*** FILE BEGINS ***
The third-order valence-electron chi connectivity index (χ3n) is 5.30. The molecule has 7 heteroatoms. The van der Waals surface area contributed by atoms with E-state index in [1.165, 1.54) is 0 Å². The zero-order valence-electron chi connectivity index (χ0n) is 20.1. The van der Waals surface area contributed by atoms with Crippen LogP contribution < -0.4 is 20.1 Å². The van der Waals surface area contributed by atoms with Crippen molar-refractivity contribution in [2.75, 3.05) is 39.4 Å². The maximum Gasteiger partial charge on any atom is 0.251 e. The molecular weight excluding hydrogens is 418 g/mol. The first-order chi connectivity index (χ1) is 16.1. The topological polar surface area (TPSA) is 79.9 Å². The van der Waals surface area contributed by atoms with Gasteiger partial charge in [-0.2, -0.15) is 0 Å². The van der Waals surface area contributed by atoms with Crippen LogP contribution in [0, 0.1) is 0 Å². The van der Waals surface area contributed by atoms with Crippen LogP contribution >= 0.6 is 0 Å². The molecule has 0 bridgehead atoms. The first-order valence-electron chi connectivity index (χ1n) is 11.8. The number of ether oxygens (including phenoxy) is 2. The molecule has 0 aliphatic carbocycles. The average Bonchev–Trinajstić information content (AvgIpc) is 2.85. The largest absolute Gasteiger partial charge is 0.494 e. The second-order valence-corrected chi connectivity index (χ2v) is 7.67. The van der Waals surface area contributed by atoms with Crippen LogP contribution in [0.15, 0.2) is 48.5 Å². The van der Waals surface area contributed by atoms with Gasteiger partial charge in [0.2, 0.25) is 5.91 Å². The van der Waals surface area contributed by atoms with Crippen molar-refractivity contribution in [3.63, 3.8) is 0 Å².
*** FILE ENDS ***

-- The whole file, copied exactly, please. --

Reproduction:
The third-order valence-electron chi connectivity index (χ3n) is 5.30. The molecule has 7 heteroatoms. The van der Waals surface area contributed by atoms with E-state index in [1.165, 1.54) is 0 Å². The zero-order valence-electron chi connectivity index (χ0n) is 20.1. The van der Waals surface area contributed by atoms with Crippen LogP contribution < -0.4 is 20.1 Å². The van der Waals surface area contributed by atoms with Crippen molar-refractivity contribution in [2.75, 3.05) is 39.4 Å². The maximum Gasteiger partial charge on any atom is 0.251 e. The molecular weight excluding hydrogens is 418 g/mol. The first-order chi connectivity index (χ1) is 16.1. The topological polar surface area (TPSA) is 79.9 Å². The van der Waals surface area contributed by atoms with Gasteiger partial charge in [-0.2, -0.15) is 0 Å². The van der Waals surface area contributed by atoms with Crippen LogP contribution in [0, 0.1) is 0 Å². The van der Waals surface area contributed by atoms with Crippen LogP contribution >= 0.6 is 0 Å². The molecule has 0 bridgehead atoms. The first-order valence-electron chi connectivity index (χ1n) is 11.8. The number of ether oxygens (including phenoxy) is 2. The molecule has 0 aliphatic carbocycles. The average Bonchev–Trinajstić information content (AvgIpc) is 2.85. The largest absolute Gasteiger partial charge is 0.494 e. The second-order valence-corrected chi connectivity index (χ2v) is 7.67. The van der Waals surface area contributed by atoms with Crippen LogP contribution in [0.15, 0.2) is 48.5 Å². The van der Waals surface area contributed by atoms with Gasteiger partial charge in [0.2, 0.25) is 5.91 Å². The van der Waals surface area contributed by atoms with Crippen molar-refractivity contribution in [3.63, 3.8) is 0 Å².